Below is a 30 second trail video from several years ago. At the time, I was lucky enough to own TWO gorgeous haflinger trail horses. My husband was riding behind on Ellie, taking a trail movie with his iPhone when he should have been minding the horse. I’m in the front on Amadeo.  At the time I was annoyed at him for fooling with his iPhone, but I’m glad now to have the memory of a ride on such gorgeous golden ponies. Look at that Haflinger tail in the video! We are in Carmel Valley, California, for this ride, at Jack’s Peak County Park.

A lovely day at the show

Third show yesterday: Starlight and I have been together just 3.5 months and our partnership and enjoyment of each other is growing by leaps and bounds. I love this mare! and she seems to love me, too, bless her generous heart.

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Enter at A. See all the nice shady trees they have at Osierlea! So pretty there.

Yesterday we showed at Osierlea in San Juan Bautista, California, one of the nicest places to show in Northern California. Osierlea has been a dressage facility since the very early days of dressage in California. In fact, I think I may have showed there as a teenager many, many, many decades ago….

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Practicing in the arena the day before…

Nowadays it is a jewel of a place, a quiet retreat of many trees, flowers,  nice arenas, with friendly and helpful show personnel and volunteers. Some of the lovely touches (let show organizers take note of how much this matters):

  • A check-in packet containing a schedule of riders (“day sheet”), information about the facility (a map!),  some free sample size horse products, and some cookies for your horse.
  • A cool cup of water offered to hot, sweaty competitors as we exited the competition arena. Oh, thank you, thank you!
  • A big bowl of carrots for the horses sitting on the show secretary’s table all day. Take as many as you want, it was renewed all day long…
  • Free (good) coffee, nice fresh muffins, and fresh fruit in the morning.
  • Delicious and very reasonably priced fresh grilled hamburgers for lunch. My show
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    Coats were waived, it was HOT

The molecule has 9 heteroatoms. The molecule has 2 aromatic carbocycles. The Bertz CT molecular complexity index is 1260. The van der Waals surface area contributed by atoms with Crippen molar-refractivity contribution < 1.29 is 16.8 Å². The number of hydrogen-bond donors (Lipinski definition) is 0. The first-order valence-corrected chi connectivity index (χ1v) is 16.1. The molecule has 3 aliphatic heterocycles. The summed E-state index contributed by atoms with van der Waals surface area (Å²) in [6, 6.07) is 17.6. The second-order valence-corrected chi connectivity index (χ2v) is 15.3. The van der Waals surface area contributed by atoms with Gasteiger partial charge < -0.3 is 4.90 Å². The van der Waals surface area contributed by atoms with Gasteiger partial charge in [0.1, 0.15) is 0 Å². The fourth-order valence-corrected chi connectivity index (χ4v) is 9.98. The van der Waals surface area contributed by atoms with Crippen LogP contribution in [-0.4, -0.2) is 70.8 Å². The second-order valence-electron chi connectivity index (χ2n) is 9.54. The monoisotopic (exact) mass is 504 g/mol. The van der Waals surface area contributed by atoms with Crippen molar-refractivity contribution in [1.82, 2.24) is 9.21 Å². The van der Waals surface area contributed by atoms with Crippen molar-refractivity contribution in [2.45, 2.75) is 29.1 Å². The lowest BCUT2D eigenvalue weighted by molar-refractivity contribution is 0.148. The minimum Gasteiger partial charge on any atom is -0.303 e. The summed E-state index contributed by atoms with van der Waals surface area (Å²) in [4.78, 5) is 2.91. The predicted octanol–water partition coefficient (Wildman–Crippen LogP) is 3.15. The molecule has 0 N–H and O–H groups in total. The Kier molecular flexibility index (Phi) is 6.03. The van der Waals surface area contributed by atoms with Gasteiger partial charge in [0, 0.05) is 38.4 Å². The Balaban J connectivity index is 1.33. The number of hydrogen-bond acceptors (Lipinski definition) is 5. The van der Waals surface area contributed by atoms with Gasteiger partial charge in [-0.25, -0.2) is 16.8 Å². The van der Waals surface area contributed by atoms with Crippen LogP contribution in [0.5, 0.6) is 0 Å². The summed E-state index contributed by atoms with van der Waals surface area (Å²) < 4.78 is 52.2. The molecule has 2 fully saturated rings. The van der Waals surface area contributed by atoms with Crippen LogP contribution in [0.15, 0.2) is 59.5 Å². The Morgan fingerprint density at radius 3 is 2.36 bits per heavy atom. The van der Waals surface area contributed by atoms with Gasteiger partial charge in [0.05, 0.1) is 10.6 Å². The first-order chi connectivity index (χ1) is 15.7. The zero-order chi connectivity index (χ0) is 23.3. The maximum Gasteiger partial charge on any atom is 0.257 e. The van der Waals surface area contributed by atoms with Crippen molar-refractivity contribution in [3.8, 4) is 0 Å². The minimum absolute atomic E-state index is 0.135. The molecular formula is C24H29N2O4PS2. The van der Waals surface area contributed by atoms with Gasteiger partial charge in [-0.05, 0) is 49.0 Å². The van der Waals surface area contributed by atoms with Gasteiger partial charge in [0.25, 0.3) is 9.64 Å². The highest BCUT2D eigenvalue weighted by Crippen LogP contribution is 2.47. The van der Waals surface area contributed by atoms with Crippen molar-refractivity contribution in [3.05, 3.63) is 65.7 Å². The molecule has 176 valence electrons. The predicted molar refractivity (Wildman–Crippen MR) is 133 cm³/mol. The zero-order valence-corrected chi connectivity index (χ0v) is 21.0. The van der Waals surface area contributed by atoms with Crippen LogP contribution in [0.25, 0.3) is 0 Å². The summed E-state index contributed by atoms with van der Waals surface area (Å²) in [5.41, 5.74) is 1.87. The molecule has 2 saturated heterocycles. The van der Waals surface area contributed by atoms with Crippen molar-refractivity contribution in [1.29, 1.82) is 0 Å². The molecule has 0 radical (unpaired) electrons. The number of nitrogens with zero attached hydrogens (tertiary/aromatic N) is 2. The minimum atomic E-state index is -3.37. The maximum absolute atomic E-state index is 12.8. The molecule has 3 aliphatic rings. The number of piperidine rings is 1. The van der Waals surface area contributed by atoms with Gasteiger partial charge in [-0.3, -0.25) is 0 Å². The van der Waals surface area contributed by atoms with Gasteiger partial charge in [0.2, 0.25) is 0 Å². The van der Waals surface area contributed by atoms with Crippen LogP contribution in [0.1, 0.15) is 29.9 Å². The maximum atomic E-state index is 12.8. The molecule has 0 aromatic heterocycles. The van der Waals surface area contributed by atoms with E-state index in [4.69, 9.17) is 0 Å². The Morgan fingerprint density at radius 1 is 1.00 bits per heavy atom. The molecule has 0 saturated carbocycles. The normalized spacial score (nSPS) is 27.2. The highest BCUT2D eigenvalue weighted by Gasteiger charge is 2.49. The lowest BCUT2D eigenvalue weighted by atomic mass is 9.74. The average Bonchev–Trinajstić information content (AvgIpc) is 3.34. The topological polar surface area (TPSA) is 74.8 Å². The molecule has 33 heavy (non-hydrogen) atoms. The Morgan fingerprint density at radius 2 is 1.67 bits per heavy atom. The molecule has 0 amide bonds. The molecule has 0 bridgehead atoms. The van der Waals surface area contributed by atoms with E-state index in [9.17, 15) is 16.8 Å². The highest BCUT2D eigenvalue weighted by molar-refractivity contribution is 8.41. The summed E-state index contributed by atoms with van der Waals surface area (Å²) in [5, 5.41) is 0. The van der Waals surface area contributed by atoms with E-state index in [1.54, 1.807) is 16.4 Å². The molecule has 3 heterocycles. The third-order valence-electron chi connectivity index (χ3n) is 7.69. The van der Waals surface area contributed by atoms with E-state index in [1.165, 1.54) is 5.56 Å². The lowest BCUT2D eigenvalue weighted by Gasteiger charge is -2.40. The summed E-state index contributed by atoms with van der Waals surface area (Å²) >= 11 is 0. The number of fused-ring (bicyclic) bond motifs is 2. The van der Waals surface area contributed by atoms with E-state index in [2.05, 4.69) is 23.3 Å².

helper husband can’t stop talking about the hamburgers and what a deal they were (especially compared to the lunch offerings we’ve seen at other shows).

  • Pleasant and helpful staff and volunteers, well dragged arenas, and NO FLIES! Plenty of room to warm up, with a large separate area for lunging. Immaculate facility.
  • Reasonably priced overnight accommodations for the horses in well maintained stalls.
  • Fresh flowers and a softly tinkling water fountain on the show secretary’s desk gave an atmosphere of calm.
  • Lots of shade and many places to sit down and relax. Shady seats to watch the rides.

The little things matter and they make a big difference in a show experience that feels relaxed and pleasant, or unpleasantly struggling.

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Like air travel, we have a choice in show venues (sometimes)...I will always choose a pleasant and helpful show management over one that is surly and/or unorganized, both of which I’ve run into occasionally, although many shows are well run. Just few are as lovely as Osierlea.

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With an inexperienced horse, the chance to go a day early and school in the arena: is priceless.

Starlight showed very well and we had a lovely time together. She is starting to be able to focus on me at shows rather than everything outside the ring, and so the feeling of relaxation and harmony is coming together as you can see in some of these photos. I apologize for the quality, most of them are screen shots taken from the video, and it was almost noon, so the camera had trouble with the lighting as we went in and out of shadow.

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Across the diagonal at training level